The Resurgence Of Scrip

monopolymoneyThe United States owes a great deal of its economic power (and vulnerability)  to the monetary policies of the twentieth century.  These policies take the position that liquidity – access to dollars –  is the inalienable birthright of American business.

So seriously is this premise taken that vast sums of dollars are willed into being when needed. Many are not aware that a dollar’s existence does not need to be the result of acquisition or saving.   The US banking industry is allowed – indeed, encouraged – to create dollars out of thin air for circulation as loans.  Some banks are allowed to lend a sum that is nine times greater than the sum the bank actually has on hand.  The practice of fractional-reserve lending has been compared to massive legal counterfeiting by some economists and writers, and some observers of the recent Wall Street meltdown from backwaters to Beijing  to  have begun to look at the dollar itself as funny money.

The rise of local currencies, or scrip, is one reaction to these recent events.  They’re actions not taken as the result of sweeping analysis of the global financial system of dollars, but more as a move by local communities and regions toward economic self-defense. Popular during the 1930s depression, scrip is making a comeback.

In today’s LA Times piece “Local Currencies Cash In On Recession” Nicholas Riccardi writes about a group of communities, both urban and small-town who are minting their own money as a way of preserving patronage of local businesses in the economic downturn. New currencies, backed by local merchants for use at local merchants.  No fractional reserves, no counterfeiting, no global monetary policy concerns.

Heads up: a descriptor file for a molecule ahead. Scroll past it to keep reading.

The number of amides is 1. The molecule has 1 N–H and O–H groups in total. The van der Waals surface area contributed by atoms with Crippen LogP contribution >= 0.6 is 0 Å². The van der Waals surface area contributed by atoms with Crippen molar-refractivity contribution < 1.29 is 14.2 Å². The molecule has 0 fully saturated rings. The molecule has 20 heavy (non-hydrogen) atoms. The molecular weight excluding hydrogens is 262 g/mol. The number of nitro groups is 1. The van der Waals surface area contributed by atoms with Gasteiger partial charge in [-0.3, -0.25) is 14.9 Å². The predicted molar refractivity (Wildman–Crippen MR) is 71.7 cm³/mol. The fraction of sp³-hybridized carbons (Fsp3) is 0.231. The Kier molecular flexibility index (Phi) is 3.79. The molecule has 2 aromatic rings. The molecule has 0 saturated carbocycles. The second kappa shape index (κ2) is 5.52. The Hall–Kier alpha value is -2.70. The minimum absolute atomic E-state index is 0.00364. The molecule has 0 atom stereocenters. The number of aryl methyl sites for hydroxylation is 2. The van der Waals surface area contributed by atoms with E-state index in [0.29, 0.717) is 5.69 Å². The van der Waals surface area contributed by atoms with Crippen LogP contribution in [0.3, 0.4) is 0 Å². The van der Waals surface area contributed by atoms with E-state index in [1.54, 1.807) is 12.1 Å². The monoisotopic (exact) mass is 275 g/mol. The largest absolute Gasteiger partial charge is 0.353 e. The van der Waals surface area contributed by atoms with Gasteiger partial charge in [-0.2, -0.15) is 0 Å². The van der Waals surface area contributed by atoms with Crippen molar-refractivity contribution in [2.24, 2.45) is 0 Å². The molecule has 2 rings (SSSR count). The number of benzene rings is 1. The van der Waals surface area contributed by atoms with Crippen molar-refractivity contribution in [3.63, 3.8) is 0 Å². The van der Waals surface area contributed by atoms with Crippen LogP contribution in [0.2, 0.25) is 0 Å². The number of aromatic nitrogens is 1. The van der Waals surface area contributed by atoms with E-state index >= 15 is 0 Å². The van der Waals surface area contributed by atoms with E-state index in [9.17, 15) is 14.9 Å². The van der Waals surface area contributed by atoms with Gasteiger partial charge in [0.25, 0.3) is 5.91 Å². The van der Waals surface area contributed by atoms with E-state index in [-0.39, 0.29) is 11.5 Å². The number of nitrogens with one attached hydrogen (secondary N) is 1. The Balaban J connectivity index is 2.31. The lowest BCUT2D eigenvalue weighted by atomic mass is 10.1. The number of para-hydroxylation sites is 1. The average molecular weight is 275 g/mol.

Is scrip legal?  Short answer: looks like it.  According to the research of GWU Law professor Lewis D. Solomon in his 1996 book Rethinking Our Centralized Monetary System (PDF follows the jump) contains numerous court cases on the subject and draws the general conclusion that scrip is not illegal as long as it doesn’t directly compete with the dollar, or issue in coins.

(If such a scheme were to be launched in my neighborhood of Bridgeport on the South Side of Chicago, let me be the first to suggest the new currency be called the “Jimmy”. It should bear the picture of Mr. Jimmy Sabbia, a gentleman well known in this area for his shirtless strutting on the streets while howling deranged epithets at passers-by. Local color, right?)

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